Sky Onion pt. ii

By Jonathan Perreira, Staff Writer

…I waved and walked away, and strode through the little streets of the Sky Onion village. Were there any signs for tourists? Trails to the Onion? Perhaps a gift shop?

I found nothing of the sort, only some children who thought it would fall on the village one day and crush everything and also kill everyone.

The children, a boy named Rey and another boy named Daniel, they were playing with toys and Rey took control of them, pretending they were terrified townsfolk.

Daniel became the Sky Onion, roaring, and falling on top the toys and Rey’s hands, splashing onto the gravel.

I met a soul named Winter. An old woman who claimed that when she was younger, the Sky Onion was a little bit smaller.

Her stories told of a little Winter who could see full sunsets, a perfect orange circle competing only with its close neighbour (the Sky Onion). Now, the Sky Onion’s edges seep into the sunset, eclipsing it the tiniest bit.

The details made the story believable, but Winter also told me she could read my future in my palms, so I don’t know how trustworthy she is.

I guess I’m agnostic. If someone told of the Sky Onion, I wouldn’t believe them. Not one bit. Hey, did you hear about the giant Onion in the Sky?

It makes an entire village cry, and also eats the sun! Yeah right, get out of here with that nonsense. But, now that I’ve seen it, fine. I accept it. I accept you, Sky Onion.

If someone gave me two options, however, like believe in the Sky Onion or believe in God, I’d choose the former.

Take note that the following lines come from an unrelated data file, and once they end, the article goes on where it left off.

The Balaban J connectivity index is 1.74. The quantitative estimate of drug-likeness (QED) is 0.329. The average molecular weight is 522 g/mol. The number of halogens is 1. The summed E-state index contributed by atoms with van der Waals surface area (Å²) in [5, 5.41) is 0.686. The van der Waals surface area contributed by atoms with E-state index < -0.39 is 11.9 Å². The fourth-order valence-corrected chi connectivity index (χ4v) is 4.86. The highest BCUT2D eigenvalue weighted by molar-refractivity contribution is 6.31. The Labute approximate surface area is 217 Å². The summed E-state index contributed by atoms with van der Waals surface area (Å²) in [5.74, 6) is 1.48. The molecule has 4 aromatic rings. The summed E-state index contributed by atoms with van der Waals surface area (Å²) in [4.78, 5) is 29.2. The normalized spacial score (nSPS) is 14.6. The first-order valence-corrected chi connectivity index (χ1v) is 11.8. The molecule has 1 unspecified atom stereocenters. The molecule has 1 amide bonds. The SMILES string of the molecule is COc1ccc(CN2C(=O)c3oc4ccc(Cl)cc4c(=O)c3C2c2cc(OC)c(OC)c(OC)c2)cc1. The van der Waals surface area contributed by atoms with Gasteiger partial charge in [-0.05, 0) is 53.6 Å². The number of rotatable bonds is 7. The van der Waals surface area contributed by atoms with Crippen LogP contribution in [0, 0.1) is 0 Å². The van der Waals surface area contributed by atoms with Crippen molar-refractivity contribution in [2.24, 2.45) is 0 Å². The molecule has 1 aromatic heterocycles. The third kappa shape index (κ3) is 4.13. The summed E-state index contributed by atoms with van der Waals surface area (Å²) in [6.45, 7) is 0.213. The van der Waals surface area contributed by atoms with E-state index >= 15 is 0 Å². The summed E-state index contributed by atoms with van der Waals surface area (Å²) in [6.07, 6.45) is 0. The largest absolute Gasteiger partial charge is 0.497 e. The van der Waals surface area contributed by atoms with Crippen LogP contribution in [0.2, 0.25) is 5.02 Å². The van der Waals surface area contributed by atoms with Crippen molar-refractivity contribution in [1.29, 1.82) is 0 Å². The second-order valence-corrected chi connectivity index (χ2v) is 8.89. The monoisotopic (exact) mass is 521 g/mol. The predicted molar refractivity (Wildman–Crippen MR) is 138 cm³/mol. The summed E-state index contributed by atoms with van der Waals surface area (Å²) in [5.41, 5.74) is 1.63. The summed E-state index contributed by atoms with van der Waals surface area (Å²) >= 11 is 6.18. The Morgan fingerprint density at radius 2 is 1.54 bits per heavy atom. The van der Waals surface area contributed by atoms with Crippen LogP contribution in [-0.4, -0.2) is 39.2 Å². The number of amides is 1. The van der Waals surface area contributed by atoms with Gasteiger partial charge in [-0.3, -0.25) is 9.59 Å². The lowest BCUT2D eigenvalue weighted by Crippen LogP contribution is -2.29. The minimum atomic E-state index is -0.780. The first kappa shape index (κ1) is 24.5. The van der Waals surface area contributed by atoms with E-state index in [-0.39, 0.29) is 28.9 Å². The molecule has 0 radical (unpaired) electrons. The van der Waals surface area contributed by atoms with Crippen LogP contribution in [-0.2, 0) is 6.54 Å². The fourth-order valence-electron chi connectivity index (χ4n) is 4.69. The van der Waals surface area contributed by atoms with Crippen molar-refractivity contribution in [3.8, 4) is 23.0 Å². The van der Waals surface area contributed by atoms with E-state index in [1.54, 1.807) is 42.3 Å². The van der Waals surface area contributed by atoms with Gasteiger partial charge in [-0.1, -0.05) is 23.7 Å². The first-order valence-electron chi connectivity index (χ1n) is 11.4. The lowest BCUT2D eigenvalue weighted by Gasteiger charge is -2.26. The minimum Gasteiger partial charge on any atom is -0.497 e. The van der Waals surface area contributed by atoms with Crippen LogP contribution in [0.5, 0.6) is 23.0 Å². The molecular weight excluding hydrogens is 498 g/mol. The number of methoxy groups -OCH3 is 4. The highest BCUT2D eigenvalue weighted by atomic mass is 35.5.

If I ever see God, I’ll accept him. I’m assuming more people believe in God than the Sky Onion.

I was then led to a curious, idiotic thought: what if the Sky Onion was God?

I spent my night at the bar. I hadn’t had a beer in weeks. A sip made me feel warm.

I saw Harp across the counter. A warmer feeling settled within me. More sips and the floorboards cared a little less and didn’t cling to those nails so tightly.

I took a seat next to my new friend as rain began to play piano with the shingles.

I wish I could remember what she said, because we started crying, and laughing because she told me so, and we drank some more and danced a little.

We walked outside, in this strange village, feet on wet gravel, the smell of onion and humidity filling our noses. Tears slowly and consistently dripped from our eyes. I only remember this part.

“Do you think the Sky Onion is too much by now?”

“What are you talking about?”

“God’s like, fuck, no way I’m gonna deal with that thing now.”

We laughed and our oniony tears dropped onto our tongues.

“Oh SHIT, I forgot about you huh?”

“Well, I don’t know what to tell you.”

“My hands aren’t big enough.”

“I don’t got big enough muscles.”

“My muscles are godly but not that godly.”

“Go pick yourself up, you big stinky mean old onion.”

“Leave the onion alone, oh my god!”

The village kept spinning, or the memories have, I’m not so sure. I hadn’t been that drunk in a while.

But the overcast clouds passed, the rain left, the stench faded, I could see the Sky Onion for the first time in blue white moonlight, and Harp didn’t stop crying. She didn’t stop crying.

This is a work of fiction. Names, characters, places, and incidents either are products of the author’s imagination or are used fictitiously. Any resemblance to actual events or locales or persons, living or dead, is entirely coincidental.


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